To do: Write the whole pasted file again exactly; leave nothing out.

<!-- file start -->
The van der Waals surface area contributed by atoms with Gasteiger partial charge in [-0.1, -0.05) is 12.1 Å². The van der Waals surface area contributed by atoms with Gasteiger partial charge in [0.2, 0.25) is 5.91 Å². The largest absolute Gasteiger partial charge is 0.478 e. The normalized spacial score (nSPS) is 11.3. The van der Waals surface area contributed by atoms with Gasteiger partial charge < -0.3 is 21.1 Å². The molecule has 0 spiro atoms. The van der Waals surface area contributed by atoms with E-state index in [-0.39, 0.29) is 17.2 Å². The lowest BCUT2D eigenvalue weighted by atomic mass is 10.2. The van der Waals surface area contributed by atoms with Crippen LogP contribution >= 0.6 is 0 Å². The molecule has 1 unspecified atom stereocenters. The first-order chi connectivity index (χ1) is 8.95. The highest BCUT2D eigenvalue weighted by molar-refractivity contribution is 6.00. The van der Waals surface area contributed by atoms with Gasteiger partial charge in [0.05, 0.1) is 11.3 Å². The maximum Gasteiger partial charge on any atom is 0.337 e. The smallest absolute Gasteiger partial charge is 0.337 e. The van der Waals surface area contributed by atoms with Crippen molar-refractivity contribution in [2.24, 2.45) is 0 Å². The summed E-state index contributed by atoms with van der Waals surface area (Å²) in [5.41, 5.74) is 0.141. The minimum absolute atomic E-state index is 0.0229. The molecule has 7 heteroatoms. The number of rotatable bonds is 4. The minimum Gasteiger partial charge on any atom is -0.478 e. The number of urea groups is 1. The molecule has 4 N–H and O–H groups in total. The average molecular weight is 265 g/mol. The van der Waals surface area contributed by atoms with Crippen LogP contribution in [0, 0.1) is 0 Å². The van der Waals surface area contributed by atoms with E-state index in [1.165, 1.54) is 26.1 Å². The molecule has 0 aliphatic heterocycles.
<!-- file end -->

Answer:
The van der Waals surface area contributed by atoms with Gasteiger partial charge in [-0.1, -0.05) is 12.1 Å². The van der Waals surface area contributed by atoms with Gasteiger partial charge in [0.2, 0.25) is 5.91 Å². The largest absolute Gasteiger partial charge is 0.478 e. The normalized spacial score (nSPS) is 11.3. The van der Waals surface area contributed by atoms with Gasteiger partial charge < -0.3 is 21.1 Å². The molecule has 0 spiro atoms. The van der Waals surface area contributed by atoms with E-state index in [-0.39, 0.29) is 17.2 Å². The lowest BCUT2D eigenvalue weighted by atomic mass is 10.2. The van der Waals surface area contributed by atoms with Crippen LogP contribution >= 0.6 is 0 Å². The molecule has 1 unspecified atom stereocenters. The first-order chi connectivity index (χ1) is 8.95. The highest BCUT2D eigenvalue weighted by molar-refractivity contribution is 6.00. The van der Waals surface area contributed by atoms with Gasteiger partial charge in [0.05, 0.1) is 11.3 Å². The maximum Gasteiger partial charge on any atom is 0.337 e. The smallest absolute Gasteiger partial charge is 0.337 e. The van der Waals surface area contributed by atoms with Crippen molar-refractivity contribution in [2.24, 2.45) is 0 Å². The summed E-state index contributed by atoms with van der Waals surface area (Å²) in [5.41, 5.74) is 0.141. The minimum absolute atomic E-state index is 0.0229. The molecule has 7 heteroatoms. The number of rotatable bonds is 4. The minimum Gasteiger partial charge on any atom is -0.478 e. The number of urea groups is 1. The molecule has 4 N–H and O–H groups in total. The average molecular weight is 265 g/mol. The van der Waals surface area contributed by atoms with Crippen LogP contribution in [0, 0.1) is 0 Å². The van der Waals surface area contributed by atoms with E-state index in [1.165, 1.54) is 26.1 Å². The molecule has 0 aliphatic heterocycles.